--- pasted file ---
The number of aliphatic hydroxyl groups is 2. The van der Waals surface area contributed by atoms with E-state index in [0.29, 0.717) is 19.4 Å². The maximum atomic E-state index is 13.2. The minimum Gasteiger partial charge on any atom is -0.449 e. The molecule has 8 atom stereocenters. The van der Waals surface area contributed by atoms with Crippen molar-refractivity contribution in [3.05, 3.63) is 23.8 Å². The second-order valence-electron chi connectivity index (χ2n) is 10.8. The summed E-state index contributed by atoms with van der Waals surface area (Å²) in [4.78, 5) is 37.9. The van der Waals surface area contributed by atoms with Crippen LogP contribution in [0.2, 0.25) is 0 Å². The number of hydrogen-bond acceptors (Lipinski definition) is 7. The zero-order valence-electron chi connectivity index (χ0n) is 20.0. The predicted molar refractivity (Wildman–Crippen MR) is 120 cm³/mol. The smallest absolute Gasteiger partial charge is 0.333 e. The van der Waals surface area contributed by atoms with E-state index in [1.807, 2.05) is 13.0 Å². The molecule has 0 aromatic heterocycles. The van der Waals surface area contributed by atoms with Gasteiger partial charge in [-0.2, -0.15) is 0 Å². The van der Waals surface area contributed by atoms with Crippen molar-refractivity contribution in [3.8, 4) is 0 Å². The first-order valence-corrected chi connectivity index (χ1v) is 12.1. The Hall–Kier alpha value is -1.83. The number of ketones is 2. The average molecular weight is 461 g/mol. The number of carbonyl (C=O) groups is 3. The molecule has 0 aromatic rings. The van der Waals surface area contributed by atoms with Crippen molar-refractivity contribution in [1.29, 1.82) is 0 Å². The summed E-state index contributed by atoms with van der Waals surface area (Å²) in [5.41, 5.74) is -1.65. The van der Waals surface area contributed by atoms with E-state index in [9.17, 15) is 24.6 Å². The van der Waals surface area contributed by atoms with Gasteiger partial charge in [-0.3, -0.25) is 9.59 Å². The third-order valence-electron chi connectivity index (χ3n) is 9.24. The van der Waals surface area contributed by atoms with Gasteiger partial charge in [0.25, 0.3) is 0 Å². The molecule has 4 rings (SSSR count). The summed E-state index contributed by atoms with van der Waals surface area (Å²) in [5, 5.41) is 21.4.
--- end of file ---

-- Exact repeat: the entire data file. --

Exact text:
The number of aliphatic hydroxyl groups is 2. The van der Waals surface area contributed by atoms with E-state index in [0.29, 0.717) is 19.4 Å². The maximum atomic E-state index is 13.2. The minimum Gasteiger partial charge on any atom is -0.449 e. The molecule has 8 atom stereocenters. The van der Waals surface area contributed by atoms with Crippen molar-refractivity contribution in [3.05, 3.63) is 23.8 Å². The second-order valence-electron chi connectivity index (χ2n) is 10.8. The summed E-state index contributed by atoms with van der Waals surface area (Å²) in [4.78, 5) is 37.9. The van der Waals surface area contributed by atoms with Crippen LogP contribution in [0.2, 0.25) is 0 Å². The number of hydrogen-bond acceptors (Lipinski definition) is 7. The zero-order valence-electron chi connectivity index (χ0n) is 20.0. The predicted molar refractivity (Wildman–Crippen MR) is 120 cm³/mol. The smallest absolute Gasteiger partial charge is 0.333 e. The van der Waals surface area contributed by atoms with E-state index in [1.807, 2.05) is 13.0 Å². The molecule has 0 aromatic heterocycles. The van der Waals surface area contributed by atoms with Gasteiger partial charge in [-0.2, -0.15) is 0 Å². The van der Waals surface area contributed by atoms with Crippen molar-refractivity contribution in [3.8, 4) is 0 Å². The first-order valence-corrected chi connectivity index (χ1v) is 12.1. The Hall–Kier alpha value is -1.83. The number of ketones is 2. The average molecular weight is 461 g/mol. The number of carbonyl (C=O) groups is 3. The molecule has 0 aromatic rings. The van der Waals surface area contributed by atoms with Crippen molar-refractivity contribution in [1.29, 1.82) is 0 Å². The summed E-state index contributed by atoms with van der Waals surface area (Å²) in [5.41, 5.74) is -1.65. The van der Waals surface area contributed by atoms with E-state index in [9.17, 15) is 24.6 Å². The van der Waals surface area contributed by atoms with Gasteiger partial charge in [-0.3, -0.25) is 9.59 Å². The third-order valence-electron chi connectivity index (χ3n) is 9.24. The van der Waals surface area contributed by atoms with Gasteiger partial charge in [0.25, 0.3) is 0 Å². The molecule has 4 rings (SSSR count). The summed E-state index contributed by atoms with van der Waals surface area (Å²) in [5, 5.41) is 21.4.